In the meantime, the Escondido City Council has instructed staff to go ahead with a proposed charter that omits mention of the prevailing wage issue.
Councilwoman Olga Diaz, who will challenge Escondido Mayor Sam Abed for his seat in November, wants to involve as many people as possible in the new charter. However, Escondido’s City Council majority has approved just two public hearings, arguing a charter commission could unnecessarily delay matters.
The New Aztec Student Union Opens its Doors
The new, four-story Aztec Student Union at San Diego State is finally finished. Today marks a new era on campus when students, faculty, staff, alumni and the community walk through its arches.
The 206,000 square-foot union’s LEED Platinum design includes sustainable living, dining, retail space, lounges, meeting rooms, a 300-seat theatre, a multi-purpose ballroom and outdoor courtyards.
While some amenities won’t quite be ready for this week’s opening, many of the groups and departments that will call the building home will open their doors, including Associated Students, the Center for Leadership & Service, the Center for Intercultural Relations, the Commuter Resource Center, and expanded offices and workspaces for student organizations.
Also in the building — a 6,000 square-foot Aztec Recreation Center Express that features a wide variety of state-of-the-art fitness equipment. And Aztec Lanes is SDSU’s new 12-lane bowling alley and games center complete with a gaming lounge, five professional-grade billiard tables, two professional-grade table tennis tables and eight big-screen TVs.
There will be several dining options coming soon to the union, including: Starbucks, The Habit Burger Grill, Chipotle, Oggi’s Pizza and Brewing Company and an expanded Aztec Market with a Shake Smart kiosk.
During the first week of spring classes, Associated Students has activities planned for students including nooner concerts, Aztec Nights Events, a men’s basketball viewing party, 50 tons of snow and lots of themed bowling events.
The official Grand opening and ribbon-cutting ceremony will take place on Friday, March 7. The Grand Dedication Week, March 3 through 8, will feature daily themed celebrations.
San Diegan Appointed to California Building Standards Commission
Elley Klausbruckner, 44, of San Diego, has been appointed to the California Building Standards Commission by Gov. Jerry Brown. Klausbruckner has been owner and principal at Klausbruckner and Associates Inc. since 1998. She was a fire protection engineer at Tomes Van Rickley and Associates from 1994 to 1998. Klausbruckner is a member of the National Fire Protection Association, the International Code Council and the San Diego chapter of the Society of Fire Protection Engineers. She earned a master’s degree in fire protection engineering from Worcester Polytechnic Institute. The position requires Senate confirmation and there is no compensation. Klausbruckner registered decline-to-state.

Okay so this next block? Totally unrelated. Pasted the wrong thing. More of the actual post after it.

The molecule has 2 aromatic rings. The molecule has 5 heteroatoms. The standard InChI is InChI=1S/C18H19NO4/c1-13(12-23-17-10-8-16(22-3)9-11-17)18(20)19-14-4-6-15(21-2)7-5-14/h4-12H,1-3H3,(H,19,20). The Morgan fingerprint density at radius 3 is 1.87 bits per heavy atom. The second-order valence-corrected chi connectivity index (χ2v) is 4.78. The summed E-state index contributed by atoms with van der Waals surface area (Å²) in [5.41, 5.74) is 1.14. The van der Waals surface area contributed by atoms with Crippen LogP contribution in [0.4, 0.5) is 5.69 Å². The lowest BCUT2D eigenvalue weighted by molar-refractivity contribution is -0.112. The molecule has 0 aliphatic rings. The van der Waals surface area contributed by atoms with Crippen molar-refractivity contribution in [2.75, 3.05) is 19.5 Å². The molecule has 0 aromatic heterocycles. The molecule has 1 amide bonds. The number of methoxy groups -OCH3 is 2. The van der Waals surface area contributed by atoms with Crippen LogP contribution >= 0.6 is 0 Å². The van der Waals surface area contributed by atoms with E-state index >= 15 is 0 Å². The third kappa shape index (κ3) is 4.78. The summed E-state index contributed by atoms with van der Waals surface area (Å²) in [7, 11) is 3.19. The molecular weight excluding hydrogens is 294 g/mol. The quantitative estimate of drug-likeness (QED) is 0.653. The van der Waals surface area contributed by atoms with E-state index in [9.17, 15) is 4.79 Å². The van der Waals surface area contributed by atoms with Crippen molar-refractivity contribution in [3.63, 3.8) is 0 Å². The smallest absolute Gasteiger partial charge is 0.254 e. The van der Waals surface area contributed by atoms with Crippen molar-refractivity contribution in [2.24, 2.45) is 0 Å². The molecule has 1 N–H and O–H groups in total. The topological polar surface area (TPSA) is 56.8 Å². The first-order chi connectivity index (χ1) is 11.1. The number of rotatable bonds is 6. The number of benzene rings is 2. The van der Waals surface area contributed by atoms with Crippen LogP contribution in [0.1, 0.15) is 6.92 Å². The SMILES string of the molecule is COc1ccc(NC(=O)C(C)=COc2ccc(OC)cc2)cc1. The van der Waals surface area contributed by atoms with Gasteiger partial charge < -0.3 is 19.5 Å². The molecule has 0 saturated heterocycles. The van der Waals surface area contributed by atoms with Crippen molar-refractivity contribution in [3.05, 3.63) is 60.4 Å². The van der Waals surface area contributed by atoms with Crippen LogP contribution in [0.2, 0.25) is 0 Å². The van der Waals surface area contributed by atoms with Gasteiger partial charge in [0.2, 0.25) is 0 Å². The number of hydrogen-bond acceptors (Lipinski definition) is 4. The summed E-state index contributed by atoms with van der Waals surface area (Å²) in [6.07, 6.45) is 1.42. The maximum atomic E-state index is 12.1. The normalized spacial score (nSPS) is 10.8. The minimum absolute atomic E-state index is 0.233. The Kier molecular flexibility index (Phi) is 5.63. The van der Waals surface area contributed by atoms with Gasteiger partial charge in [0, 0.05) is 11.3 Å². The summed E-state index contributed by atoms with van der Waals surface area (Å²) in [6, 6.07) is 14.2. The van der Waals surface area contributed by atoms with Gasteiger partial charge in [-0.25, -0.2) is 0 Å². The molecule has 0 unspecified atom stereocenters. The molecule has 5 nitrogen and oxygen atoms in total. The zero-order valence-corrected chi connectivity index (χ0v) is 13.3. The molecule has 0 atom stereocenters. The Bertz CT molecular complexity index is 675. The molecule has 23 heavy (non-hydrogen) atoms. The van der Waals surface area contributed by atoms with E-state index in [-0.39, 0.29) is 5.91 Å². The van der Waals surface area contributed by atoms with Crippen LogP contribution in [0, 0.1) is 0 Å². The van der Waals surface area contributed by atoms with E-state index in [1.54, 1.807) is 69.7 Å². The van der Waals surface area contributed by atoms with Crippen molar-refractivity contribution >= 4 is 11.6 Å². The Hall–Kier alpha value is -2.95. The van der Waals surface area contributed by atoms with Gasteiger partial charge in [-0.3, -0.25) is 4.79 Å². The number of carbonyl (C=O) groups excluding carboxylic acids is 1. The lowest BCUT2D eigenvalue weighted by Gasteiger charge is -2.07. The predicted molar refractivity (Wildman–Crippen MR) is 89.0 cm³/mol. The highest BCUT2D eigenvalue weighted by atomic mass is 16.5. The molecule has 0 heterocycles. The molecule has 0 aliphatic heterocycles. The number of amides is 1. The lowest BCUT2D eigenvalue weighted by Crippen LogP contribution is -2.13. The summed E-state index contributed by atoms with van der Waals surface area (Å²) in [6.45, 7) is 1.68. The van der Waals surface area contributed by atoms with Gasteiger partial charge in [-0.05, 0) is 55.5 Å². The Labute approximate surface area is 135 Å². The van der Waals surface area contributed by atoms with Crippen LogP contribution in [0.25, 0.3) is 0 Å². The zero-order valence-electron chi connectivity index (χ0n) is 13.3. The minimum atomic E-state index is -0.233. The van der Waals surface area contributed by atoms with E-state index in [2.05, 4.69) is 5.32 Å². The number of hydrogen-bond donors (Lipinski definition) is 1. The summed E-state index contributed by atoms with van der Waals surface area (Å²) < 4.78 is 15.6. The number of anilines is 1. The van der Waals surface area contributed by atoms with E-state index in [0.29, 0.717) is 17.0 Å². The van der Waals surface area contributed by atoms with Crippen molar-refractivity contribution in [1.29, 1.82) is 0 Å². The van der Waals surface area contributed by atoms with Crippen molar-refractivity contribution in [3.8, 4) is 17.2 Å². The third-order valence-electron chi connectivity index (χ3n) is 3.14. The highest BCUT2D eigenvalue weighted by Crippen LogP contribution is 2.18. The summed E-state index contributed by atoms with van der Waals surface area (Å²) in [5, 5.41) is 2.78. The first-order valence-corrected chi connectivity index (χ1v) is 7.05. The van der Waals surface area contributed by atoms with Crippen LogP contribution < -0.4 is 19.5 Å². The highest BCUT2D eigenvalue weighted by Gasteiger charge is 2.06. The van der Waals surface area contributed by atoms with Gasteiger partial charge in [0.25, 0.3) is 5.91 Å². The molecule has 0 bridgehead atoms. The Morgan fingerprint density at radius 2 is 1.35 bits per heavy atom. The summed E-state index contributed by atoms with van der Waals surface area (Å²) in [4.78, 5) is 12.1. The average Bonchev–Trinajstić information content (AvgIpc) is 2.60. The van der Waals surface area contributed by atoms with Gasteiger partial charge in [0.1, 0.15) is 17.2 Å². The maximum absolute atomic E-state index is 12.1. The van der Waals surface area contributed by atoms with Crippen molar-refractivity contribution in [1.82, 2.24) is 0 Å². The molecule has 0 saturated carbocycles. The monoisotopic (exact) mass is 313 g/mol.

Shawna Bortolussi Joins McCullough Landscape Architecture
McCullough Landscape Architecture announced the addition of Shawna Bortolussi, who has 12 years of industry experience working with several firms in Southern California. Bortolussi, a graduate of California Polytechnic State University, San Luis Obispo, holds a bachelor’s degree in landscape architecture. She specializes in water conservation and irrigation design. Bortolussi is a LEED Accredited Professional and is a licensed landscape architect through the state of California.
Keith Wilson Takes Chair of S.D. Center for Children
Keith Wilson, president and chief scientific officer of local pharmaceutical company Takeda California, has been appointed chairperson of the board of trustees for San Diego Center for Children. Wilson has been a member of the board since 2009. The San Diego Center for Children provides an array of services to children with complex behavioral and emotional challenges.
For the past 11 years, Wilson and Takeda employees have hosted a holiday party at the center to support youth between the ages of 13 and 18. In 2011, the company also funded a state-of-the-art behavioral health diagnostic program to enable a more comprehensive assessment of behavioral patterns for every new patient entering the center.
Wm. Joel King Named Campus Architect for UC San Diego
Wm. Joel King has been named campus architect for UC San Diego, succeeding M. Boone Hellman, who retired from the post after nearly 30 years with the university. King joined UC San Diego in 2008 as a principal architect, and most recently served as acting assistant vice chancellor for facilities design and construction. King also has served as the university’s director of architectural services and senior director of campus project management. He has been a leader on various capital projects over the past several years.
King has an extensive background in design and construction. He interned with the San Diego architectural firm of Hallenbeck Chamorro & Associates where he obtained his architecture license and ultimately became principal-in-charge. He also started his own architecture practice in 1994 that specialized in waterfront development on Port of San Diego tidelands of San Diego Bay. Before joining UC San Diego, he worked as director of construction services for the Catholic Diocese of San Diego for more than 14 years where he oversaw the design and construction of a diverse institutional capital building program. King has a bachelor’s degree from San Diego State University.
Ben Vallejos Promoted to Executive Director
Of the Living Coast Discovery Center
Ben Vallejos has been promoted to executive director of the Living Coast Discovery Center in Chula Vista, moving up from his post as chief operating officer. Vallejos had been serving as acting executive director since July 2013, stepping in at a time when the center faced imminent closure due to a $200,000 funding shortfall. Under his leadership, The Living Coast was able to raise $415,000 in 30 days, allowing the center to remain open and to execute a new strategic plan for long-term sustainability.